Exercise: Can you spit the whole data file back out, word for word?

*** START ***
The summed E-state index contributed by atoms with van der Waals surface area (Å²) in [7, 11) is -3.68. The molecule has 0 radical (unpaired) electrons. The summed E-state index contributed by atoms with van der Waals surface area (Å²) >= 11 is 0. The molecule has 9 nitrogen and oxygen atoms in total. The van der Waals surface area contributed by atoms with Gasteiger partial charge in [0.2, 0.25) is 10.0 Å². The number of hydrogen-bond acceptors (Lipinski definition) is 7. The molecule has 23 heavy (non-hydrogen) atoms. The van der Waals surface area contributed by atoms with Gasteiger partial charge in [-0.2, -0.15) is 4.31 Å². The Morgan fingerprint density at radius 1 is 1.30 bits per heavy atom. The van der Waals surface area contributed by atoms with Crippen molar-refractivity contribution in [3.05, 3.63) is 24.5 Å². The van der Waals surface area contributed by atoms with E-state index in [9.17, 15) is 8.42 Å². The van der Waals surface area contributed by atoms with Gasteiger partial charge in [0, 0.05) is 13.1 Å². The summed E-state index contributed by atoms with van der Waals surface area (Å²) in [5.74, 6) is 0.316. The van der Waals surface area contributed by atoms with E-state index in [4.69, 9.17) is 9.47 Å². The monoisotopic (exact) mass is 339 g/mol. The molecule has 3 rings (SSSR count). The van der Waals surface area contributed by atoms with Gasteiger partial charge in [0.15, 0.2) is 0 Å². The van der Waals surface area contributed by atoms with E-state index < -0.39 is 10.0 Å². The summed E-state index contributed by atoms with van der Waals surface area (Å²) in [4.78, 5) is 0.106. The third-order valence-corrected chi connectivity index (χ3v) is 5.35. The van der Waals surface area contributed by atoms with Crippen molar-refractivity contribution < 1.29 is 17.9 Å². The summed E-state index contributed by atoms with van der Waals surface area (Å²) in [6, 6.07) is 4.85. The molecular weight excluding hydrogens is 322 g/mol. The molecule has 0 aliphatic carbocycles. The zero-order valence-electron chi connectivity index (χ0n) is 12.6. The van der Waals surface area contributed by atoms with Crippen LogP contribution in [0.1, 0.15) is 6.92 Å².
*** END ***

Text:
The summed E-state index contributed by atoms with van der Waals surface area (Å²) in [7, 11) is -3.68. The molecule has 0 radical (unpaired) electrons. The summed E-state index contributed by atoms with van der Waals surface area (Å²) >= 11 is 0. The molecule has 9 nitrogen and oxygen atoms in total. The van der Waals surface area contributed by atoms with Gasteiger partial charge in [0.2, 0.25) is 10.0 Å². The number of hydrogen-bond acceptors (Lipinski definition) is 7. The molecule has 23 heavy (non-hydrogen) atoms. The van der Waals surface area contributed by atoms with Gasteiger partial charge in [-0.2, -0.15) is 4.31 Å². The Morgan fingerprint density at radius 1 is 1.30 bits per heavy atom. The van der Waals surface area contributed by atoms with Crippen molar-refractivity contribution in [3.05, 3.63) is 24.5 Å². The van der Waals surface area contributed by atoms with E-state index in [9.17, 15) is 8.42 Å². The van der Waals surface area contributed by atoms with Gasteiger partial charge in [0, 0.05) is 13.1 Å². The summed E-state index contributed by atoms with van der Waals surface area (Å²) in [5.74, 6) is 0.316. The van der Waals surface area contributed by atoms with E-state index in [4.69, 9.17) is 9.47 Å². The monoisotopic (exact) mass is 339 g/mol. The molecule has 3 rings (SSSR count). The van der Waals surface area contributed by atoms with Gasteiger partial charge in [0.15, 0.2) is 0 Å². The van der Waals surface area contributed by atoms with E-state index < -0.39 is 10.0 Å². The summed E-state index contributed by atoms with van der Waals surface area (Å²) in [4.78, 5) is 0.106. The third-order valence-corrected chi connectivity index (χ3v) is 5.35. The van der Waals surface area contributed by atoms with Crippen molar-refractivity contribution < 1.29 is 17.9 Å². The summed E-state index contributed by atoms with van der Waals surface area (Å²) in [6, 6.07) is 4.85. The molecular weight excluding hydrogens is 322 g/mol. The molecule has 0 aliphatic carbocycles. The zero-order valence-electron chi connectivity index (χ0n) is 12.6. The van der Waals surface area contributed by atoms with Crippen LogP contribution in [0.1, 0.15) is 6.92 Å².